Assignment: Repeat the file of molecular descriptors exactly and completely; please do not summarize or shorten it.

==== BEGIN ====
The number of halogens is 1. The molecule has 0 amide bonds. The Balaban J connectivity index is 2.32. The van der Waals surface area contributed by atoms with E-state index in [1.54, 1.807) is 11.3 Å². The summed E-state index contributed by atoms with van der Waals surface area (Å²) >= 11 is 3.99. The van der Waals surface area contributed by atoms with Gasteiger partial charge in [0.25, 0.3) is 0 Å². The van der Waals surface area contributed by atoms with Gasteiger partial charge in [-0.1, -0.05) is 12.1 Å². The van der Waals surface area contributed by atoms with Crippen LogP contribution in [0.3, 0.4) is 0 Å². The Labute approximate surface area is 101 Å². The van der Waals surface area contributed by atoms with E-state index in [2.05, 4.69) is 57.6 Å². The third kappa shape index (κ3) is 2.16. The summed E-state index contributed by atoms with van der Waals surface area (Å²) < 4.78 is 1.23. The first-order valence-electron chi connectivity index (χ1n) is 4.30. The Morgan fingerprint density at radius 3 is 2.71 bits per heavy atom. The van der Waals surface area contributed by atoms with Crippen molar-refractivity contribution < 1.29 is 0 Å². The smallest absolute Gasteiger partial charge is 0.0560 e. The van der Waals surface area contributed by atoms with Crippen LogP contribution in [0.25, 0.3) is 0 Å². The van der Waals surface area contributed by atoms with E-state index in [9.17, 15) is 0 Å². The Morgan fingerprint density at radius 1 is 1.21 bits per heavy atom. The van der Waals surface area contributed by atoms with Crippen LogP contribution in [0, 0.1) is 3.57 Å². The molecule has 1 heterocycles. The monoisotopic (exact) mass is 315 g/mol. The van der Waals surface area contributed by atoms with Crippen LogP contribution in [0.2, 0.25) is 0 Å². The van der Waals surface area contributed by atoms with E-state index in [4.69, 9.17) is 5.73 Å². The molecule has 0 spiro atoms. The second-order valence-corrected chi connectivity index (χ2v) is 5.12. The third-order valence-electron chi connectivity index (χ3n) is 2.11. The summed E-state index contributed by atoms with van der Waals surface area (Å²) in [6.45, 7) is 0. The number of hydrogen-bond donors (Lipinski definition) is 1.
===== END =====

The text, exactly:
The number of halogens is 1. The molecule has 0 amide bonds. The Balaban J connectivity index is 2.32. The van der Waals surface area contributed by atoms with E-state index in [1.54, 1.807) is 11.3 Å². The summed E-state index contributed by atoms with van der Waals surface area (Å²) >= 11 is 3.99. The van der Waals surface area contributed by atoms with Gasteiger partial charge in [0.25, 0.3) is 0 Å². The van der Waals surface area contributed by atoms with Gasteiger partial charge in [-0.1, -0.05) is 12.1 Å². The van der Waals surface area contributed by atoms with Crippen LogP contribution in [0.3, 0.4) is 0 Å². The Labute approximate surface area is 101 Å². The van der Waals surface area contributed by atoms with E-state index in [2.05, 4.69) is 57.6 Å². The third kappa shape index (κ3) is 2.16. The summed E-state index contributed by atoms with van der Waals surface area (Å²) < 4.78 is 1.23. The first-order valence-electron chi connectivity index (χ1n) is 4.30. The Morgan fingerprint density at radius 3 is 2.71 bits per heavy atom. The van der Waals surface area contributed by atoms with Crippen molar-refractivity contribution < 1.29 is 0 Å². The smallest absolute Gasteiger partial charge is 0.0560 e. The van der Waals surface area contributed by atoms with Crippen LogP contribution in [0.25, 0.3) is 0 Å². The van der Waals surface area contributed by atoms with E-state index in [9.17, 15) is 0 Å². The Morgan fingerprint density at radius 1 is 1.21 bits per heavy atom. The van der Waals surface area contributed by atoms with Crippen LogP contribution in [0, 0.1) is 3.57 Å². The molecule has 1 heterocycles. The monoisotopic (exact) mass is 315 g/mol. The van der Waals surface area contributed by atoms with Crippen LogP contribution in [0.2, 0.25) is 0 Å². The van der Waals surface area contributed by atoms with E-state index in [4.69, 9.17) is 5.73 Å². The molecule has 0 spiro atoms. The second-order valence-corrected chi connectivity index (χ2v) is 5.12. The third-order valence-electron chi connectivity index (χ3n) is 2.11. The summed E-state index contributed by atoms with van der Waals surface area (Å²) in [6.45, 7) is 0. The number of hydrogen-bond donors (Lipinski definition) is 1.